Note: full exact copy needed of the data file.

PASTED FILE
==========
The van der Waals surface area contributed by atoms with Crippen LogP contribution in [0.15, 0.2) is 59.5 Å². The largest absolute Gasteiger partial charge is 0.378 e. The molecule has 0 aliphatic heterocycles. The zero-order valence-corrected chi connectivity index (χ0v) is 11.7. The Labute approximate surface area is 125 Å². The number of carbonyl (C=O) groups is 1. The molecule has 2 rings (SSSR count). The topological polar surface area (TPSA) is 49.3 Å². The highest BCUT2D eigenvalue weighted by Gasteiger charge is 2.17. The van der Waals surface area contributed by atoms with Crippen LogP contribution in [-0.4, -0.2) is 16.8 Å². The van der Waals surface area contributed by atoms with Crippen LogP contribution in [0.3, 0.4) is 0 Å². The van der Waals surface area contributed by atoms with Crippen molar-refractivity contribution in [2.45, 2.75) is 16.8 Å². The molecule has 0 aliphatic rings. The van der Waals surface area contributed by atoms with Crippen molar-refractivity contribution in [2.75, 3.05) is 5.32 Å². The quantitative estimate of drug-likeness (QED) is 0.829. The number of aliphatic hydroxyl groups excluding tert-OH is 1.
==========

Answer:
The van der Waals surface area contributed by atoms with Crippen LogP contribution in [0.15, 0.2) is 59.5 Å². The largest absolute Gasteiger partial charge is 0.378 e. The molecule has 0 aliphatic heterocycles. The zero-order valence-corrected chi connectivity index (χ0v) is 11.7. The Labute approximate surface area is 125 Å². The number of carbonyl (C=O) groups is 1. The molecule has 2 rings (SSSR count). The topological polar surface area (TPSA) is 49.3 Å². The highest BCUT2D eigenvalue weighted by Gasteiger charge is 2.17. The van der Waals surface area contributed by atoms with Crippen LogP contribution in [-0.4, -0.2) is 16.8 Å². The van der Waals surface area contributed by atoms with Crippen LogP contribution in [0.3, 0.4) is 0 Å². The van der Waals surface area contributed by atoms with Crippen molar-refractivity contribution in [2.45, 2.75) is 16.8 Å². The molecule has 0 aliphatic rings. The van der Waals surface area contributed by atoms with Crippen molar-refractivity contribution in [2.75, 3.05) is 5.32 Å². The quantitative estimate of drug-likeness (QED) is 0.829. The number of aliphatic hydroxyl groups excluding tert-OH is 1.